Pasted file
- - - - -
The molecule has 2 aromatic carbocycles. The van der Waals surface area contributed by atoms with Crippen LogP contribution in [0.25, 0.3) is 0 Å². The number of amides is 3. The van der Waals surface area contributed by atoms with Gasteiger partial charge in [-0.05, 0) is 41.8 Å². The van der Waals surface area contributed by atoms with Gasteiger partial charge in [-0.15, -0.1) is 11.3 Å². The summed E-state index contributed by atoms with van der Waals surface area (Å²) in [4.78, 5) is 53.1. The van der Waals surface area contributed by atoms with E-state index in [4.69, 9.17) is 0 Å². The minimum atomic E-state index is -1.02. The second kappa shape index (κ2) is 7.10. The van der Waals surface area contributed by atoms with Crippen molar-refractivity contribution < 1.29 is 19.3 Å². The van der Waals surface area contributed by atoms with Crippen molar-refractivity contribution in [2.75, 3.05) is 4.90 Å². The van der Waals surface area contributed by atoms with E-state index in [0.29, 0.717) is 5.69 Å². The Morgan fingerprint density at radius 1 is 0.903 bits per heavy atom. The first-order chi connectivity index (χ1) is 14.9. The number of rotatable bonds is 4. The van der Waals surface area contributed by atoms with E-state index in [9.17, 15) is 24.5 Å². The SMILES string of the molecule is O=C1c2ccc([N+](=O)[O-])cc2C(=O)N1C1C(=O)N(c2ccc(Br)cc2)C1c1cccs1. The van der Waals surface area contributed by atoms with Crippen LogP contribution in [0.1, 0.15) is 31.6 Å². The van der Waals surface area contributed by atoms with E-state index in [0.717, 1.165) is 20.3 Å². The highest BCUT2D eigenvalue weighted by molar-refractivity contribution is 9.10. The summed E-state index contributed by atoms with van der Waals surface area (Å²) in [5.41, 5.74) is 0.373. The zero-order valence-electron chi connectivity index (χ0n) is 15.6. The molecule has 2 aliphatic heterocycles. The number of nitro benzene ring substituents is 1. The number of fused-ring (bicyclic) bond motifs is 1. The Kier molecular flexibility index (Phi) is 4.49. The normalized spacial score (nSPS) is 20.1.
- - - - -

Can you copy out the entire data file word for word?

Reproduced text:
The molecule has 2 aromatic carbocycles. The van der Waals surface area contributed by atoms with Crippen LogP contribution in [0.25, 0.3) is 0 Å². The number of amides is 3. The van der Waals surface area contributed by atoms with Gasteiger partial charge in [-0.05, 0) is 41.8 Å². The van der Waals surface area contributed by atoms with Gasteiger partial charge in [-0.15, -0.1) is 11.3 Å². The summed E-state index contributed by atoms with van der Waals surface area (Å²) in [4.78, 5) is 53.1. The van der Waals surface area contributed by atoms with E-state index in [4.69, 9.17) is 0 Å². The minimum atomic E-state index is -1.02. The second kappa shape index (κ2) is 7.10. The van der Waals surface area contributed by atoms with Crippen molar-refractivity contribution < 1.29 is 19.3 Å². The van der Waals surface area contributed by atoms with Crippen molar-refractivity contribution in [2.75, 3.05) is 4.90 Å². The van der Waals surface area contributed by atoms with E-state index in [0.29, 0.717) is 5.69 Å². The Morgan fingerprint density at radius 1 is 0.903 bits per heavy atom. The first-order chi connectivity index (χ1) is 14.9. The number of rotatable bonds is 4. The van der Waals surface area contributed by atoms with E-state index in [9.17, 15) is 24.5 Å². The SMILES string of the molecule is O=C1c2ccc([N+](=O)[O-])cc2C(=O)N1C1C(=O)N(c2ccc(Br)cc2)C1c1cccs1. The van der Waals surface area contributed by atoms with Crippen LogP contribution in [0.1, 0.15) is 31.6 Å². The van der Waals surface area contributed by atoms with E-state index in [0.717, 1.165) is 20.3 Å². The highest BCUT2D eigenvalue weighted by molar-refractivity contribution is 9.10. The summed E-state index contributed by atoms with van der Waals surface area (Å²) in [5.41, 5.74) is 0.373. The zero-order valence-electron chi connectivity index (χ0n) is 15.6. The molecule has 2 aliphatic heterocycles. The number of nitro benzene ring substituents is 1. The number of fused-ring (bicyclic) bond motifs is 1. The Kier molecular flexibility index (Phi) is 4.49. The normalized spacial score (nSPS) is 20.1.